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National News

New Studies Highlight Racial Disparity, Treatment Access Among HIV Patients

October 29, 2002

A note from TheBody.com: Since this article was written, the HIV pandemic has changed, as has our understanding of HIV/AIDS and its treatment. As a result, parts of this article may be outdated. Please keep this in mind, and be sure to visit other parts of our site for more recent information!

At the 2002 Ryan White Comprehensive AIDS Resources Emergency conference, some of the latest research into the differences between minority and white HIV patients and access to HIV treatment indicated that there were not huge disparities within HIV programs. However, "When you sum it up across states and programs, you get disparities," says Stephen F. Morin, Ph.D., professor of medicine at the University of California-San Francisco, AIDS Research Institute.

"So it's a complicated picture, and there's a huge difference in how people receive care through Medicaid and the AIDS Drug Assistance Program," Morin said. "African-Americans are far more likely to receive access to antiretrovirals through Medicaid, and people on Medicaid are less likely to be on optimum therapy than people in ADAP."

Research at the conference, which was sponsored by the Health Resources Services Administration of Rockville, Md., indicated that differences in household income and disability status led to proportionately more African-Americans in Medicaid programs than whites and Latinos. Studies also showed a greater proportion of Latinos in ADAP programs than in Medicaid, a difference that investigators attributed partly to the fact that Medicaid programs require a residency test for enrollees and ADAPs do not.

Perhaps the biggest problem with the current Medicaid/ADAP safety net for uninsured and poverty-level people infected with HIV is that their access to care is largely dependent upon their state of residence and whether they were tested for HIV soon after becoming infected, research shows. Some states have stringent Medicaid requirements in which enrollees must have an AIDS-defining illness or a disability before they qualify for HIV medications and services. And in some states and communities, minorities are less likely to learn of their HIV status until after they begin to experience symptoms, said T. Anne Richards, MA, a research specialist with the UCSF Department of Medicine.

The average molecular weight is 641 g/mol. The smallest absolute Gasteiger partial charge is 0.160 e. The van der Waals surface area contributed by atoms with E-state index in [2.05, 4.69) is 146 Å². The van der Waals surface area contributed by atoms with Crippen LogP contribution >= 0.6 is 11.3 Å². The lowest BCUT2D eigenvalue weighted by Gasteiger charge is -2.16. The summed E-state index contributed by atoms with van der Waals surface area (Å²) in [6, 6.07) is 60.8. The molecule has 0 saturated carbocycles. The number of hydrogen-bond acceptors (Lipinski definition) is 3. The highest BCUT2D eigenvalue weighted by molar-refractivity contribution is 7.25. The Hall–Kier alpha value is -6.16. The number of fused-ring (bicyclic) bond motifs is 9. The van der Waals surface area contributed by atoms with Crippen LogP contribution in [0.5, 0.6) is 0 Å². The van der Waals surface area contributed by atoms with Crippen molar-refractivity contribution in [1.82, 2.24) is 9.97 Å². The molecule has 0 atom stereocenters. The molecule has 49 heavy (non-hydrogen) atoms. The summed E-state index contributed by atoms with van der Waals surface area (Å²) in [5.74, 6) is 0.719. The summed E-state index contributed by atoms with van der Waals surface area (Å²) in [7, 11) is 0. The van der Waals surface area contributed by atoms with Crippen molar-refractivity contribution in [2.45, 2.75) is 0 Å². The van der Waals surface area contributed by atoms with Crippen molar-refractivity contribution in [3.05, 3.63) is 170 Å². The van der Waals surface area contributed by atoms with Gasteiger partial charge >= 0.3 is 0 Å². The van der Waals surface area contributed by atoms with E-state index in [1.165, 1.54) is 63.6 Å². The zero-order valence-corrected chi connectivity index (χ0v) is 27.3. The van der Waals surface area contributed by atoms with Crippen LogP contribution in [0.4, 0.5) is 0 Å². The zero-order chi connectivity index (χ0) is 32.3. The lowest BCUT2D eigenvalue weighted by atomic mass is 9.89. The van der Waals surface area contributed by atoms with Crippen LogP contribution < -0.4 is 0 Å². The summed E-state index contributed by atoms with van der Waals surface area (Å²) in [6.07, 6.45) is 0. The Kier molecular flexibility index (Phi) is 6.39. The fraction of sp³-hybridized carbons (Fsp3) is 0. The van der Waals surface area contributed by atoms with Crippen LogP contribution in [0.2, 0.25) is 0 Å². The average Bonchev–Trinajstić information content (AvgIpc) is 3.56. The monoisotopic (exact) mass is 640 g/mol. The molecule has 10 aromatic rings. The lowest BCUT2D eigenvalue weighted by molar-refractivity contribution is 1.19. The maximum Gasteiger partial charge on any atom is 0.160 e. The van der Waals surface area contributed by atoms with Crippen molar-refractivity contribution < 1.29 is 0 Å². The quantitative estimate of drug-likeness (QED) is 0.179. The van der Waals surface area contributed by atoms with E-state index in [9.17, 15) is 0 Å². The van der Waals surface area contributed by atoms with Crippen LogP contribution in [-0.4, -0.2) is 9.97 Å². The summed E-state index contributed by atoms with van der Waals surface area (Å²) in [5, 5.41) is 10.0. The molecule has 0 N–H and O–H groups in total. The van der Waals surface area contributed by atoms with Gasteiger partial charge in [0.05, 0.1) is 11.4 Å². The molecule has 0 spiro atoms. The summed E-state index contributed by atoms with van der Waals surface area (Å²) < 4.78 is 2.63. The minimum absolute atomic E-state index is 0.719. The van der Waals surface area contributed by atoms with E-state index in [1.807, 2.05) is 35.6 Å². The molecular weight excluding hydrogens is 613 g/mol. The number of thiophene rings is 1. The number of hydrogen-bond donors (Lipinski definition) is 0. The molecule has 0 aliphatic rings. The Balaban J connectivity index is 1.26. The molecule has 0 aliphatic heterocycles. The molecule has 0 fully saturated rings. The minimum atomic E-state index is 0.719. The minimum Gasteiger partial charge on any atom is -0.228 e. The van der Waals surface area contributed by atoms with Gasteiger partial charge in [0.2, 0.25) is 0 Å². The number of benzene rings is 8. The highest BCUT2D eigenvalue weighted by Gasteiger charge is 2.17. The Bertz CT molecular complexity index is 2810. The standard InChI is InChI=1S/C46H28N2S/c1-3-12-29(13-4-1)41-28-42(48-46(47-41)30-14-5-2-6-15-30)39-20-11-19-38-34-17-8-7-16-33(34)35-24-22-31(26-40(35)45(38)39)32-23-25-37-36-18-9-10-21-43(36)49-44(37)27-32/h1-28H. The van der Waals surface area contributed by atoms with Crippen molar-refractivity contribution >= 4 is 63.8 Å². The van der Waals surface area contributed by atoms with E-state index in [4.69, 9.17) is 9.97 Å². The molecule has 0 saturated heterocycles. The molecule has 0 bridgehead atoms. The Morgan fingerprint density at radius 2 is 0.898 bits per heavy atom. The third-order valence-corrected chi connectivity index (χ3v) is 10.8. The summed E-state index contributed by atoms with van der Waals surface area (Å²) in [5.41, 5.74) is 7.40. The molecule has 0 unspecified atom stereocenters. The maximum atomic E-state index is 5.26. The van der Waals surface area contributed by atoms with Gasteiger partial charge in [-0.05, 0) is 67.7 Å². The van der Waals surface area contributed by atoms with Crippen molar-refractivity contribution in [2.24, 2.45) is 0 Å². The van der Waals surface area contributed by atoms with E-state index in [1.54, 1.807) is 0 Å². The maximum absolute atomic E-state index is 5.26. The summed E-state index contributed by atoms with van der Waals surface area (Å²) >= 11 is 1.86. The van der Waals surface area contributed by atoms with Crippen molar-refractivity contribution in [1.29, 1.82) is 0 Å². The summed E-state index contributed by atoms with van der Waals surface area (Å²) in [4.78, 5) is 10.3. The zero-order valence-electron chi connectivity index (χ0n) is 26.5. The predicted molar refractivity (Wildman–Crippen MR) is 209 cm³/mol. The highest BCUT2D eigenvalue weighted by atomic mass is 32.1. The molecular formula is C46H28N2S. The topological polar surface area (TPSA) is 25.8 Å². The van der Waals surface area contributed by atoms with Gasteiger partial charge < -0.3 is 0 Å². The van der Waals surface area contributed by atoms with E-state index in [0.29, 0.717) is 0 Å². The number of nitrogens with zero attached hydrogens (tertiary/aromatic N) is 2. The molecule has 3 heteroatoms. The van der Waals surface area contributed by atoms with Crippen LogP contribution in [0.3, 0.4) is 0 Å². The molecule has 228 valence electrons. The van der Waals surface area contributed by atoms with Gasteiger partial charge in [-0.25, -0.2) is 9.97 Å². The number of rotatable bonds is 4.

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US Rep. Nancy Pelosi (D-Calif.) and others in Congress have sponsored a bill called the Early Treatment for HIV Act of 2001, which would enable more HIV-infected poor people to receive antiretrovirals and HIV treatment before their disease progressed to illness, said Scott Brawley, MSW, director of public policy for AIDS Action, an advocacy group in Washington, D.C. However, the bill has been stalled in the House subcommittee on health since shortly after it was introduced in June 2001. Also, 2002 has not been a good year for a bill that would cost states more money, he noted.

Back to other CDC news for October 29, 2002

Previous Updates

Adapted from:
AIDS Alert
11.01.02

A note from TheBody.com: Since this article was written, the HIV pandemic has changed, as has our understanding of HIV/AIDS and its treatment. As a result, parts of this article may be outdated. Please keep this in mind, and be sure to visit other parts of our site for more recent information!



  
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This article was provided by CDC National Prevention Information Network. It is a part of the publication CDC HIV/Hepatitis/STD/TB Prevention News Update.
 
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